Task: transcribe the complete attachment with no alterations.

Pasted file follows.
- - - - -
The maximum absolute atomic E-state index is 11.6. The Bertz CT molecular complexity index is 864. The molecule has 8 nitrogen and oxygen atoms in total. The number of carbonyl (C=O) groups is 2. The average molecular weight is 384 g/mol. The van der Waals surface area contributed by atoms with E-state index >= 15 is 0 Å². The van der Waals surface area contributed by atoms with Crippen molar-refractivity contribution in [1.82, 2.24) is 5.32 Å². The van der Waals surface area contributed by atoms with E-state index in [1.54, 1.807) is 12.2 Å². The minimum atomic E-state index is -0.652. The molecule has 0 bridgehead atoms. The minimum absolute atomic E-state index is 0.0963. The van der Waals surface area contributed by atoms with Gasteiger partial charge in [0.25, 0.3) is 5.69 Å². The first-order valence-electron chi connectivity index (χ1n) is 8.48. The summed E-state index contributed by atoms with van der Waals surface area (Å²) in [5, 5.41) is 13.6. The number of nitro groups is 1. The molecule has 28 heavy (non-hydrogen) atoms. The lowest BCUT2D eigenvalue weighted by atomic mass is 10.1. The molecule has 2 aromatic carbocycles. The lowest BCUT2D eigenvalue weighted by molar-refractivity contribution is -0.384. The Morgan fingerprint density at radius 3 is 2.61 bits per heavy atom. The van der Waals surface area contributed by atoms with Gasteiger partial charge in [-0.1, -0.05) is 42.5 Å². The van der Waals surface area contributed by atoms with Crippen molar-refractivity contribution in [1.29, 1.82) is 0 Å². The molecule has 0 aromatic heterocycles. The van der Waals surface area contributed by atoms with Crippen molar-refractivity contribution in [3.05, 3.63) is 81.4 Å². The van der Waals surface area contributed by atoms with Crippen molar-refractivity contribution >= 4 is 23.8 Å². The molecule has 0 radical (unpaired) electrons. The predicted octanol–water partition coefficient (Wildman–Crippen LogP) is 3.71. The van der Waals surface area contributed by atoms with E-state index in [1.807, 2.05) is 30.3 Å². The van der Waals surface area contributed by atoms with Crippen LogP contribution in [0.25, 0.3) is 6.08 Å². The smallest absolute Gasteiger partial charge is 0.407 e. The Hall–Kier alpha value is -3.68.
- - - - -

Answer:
The maximum absolute atomic E-state index is 11.6. The Bertz CT molecular complexity index is 864. The molecule has 8 nitrogen and oxygen atoms in total. The number of carbonyl (C=O) groups is 2. The average molecular weight is 384 g/mol. The van der Waals surface area contributed by atoms with E-state index >= 15 is 0 Å². The van der Waals surface area contributed by atoms with Crippen molar-refractivity contribution in [1.82, 2.24) is 5.32 Å². The van der Waals surface area contributed by atoms with E-state index in [1.54, 1.807) is 12.2 Å². The minimum atomic E-state index is -0.652. The molecule has 0 bridgehead atoms. The minimum absolute atomic E-state index is 0.0963. The van der Waals surface area contributed by atoms with Gasteiger partial charge in [0.25, 0.3) is 5.69 Å². The first-order valence-electron chi connectivity index (χ1n) is 8.48. The summed E-state index contributed by atoms with van der Waals surface area (Å²) in [5, 5.41) is 13.6. The number of nitro groups is 1. The molecule has 28 heavy (non-hydrogen) atoms. The lowest BCUT2D eigenvalue weighted by atomic mass is 10.1. The molecule has 2 aromatic carbocycles. The lowest BCUT2D eigenvalue weighted by molar-refractivity contribution is -0.384. The Morgan fingerprint density at radius 3 is 2.61 bits per heavy atom. The van der Waals surface area contributed by atoms with Gasteiger partial charge in [-0.1, -0.05) is 42.5 Å². The van der Waals surface area contributed by atoms with Crippen molar-refractivity contribution in [1.29, 1.82) is 0 Å². The molecule has 0 aromatic heterocycles. The van der Waals surface area contributed by atoms with Crippen molar-refractivity contribution in [3.05, 3.63) is 81.4 Å². The van der Waals surface area contributed by atoms with Crippen molar-refractivity contribution >= 4 is 23.8 Å². The molecule has 0 radical (unpaired) electrons. The predicted octanol–water partition coefficient (Wildman–Crippen LogP) is 3.71. The van der Waals surface area contributed by atoms with E-state index in [1.807, 2.05) is 30.3 Å². The van der Waals surface area contributed by atoms with Crippen LogP contribution in [0.25, 0.3) is 6.08 Å². The smallest absolute Gasteiger partial charge is 0.407 e. The Hall–Kier alpha value is -3.68.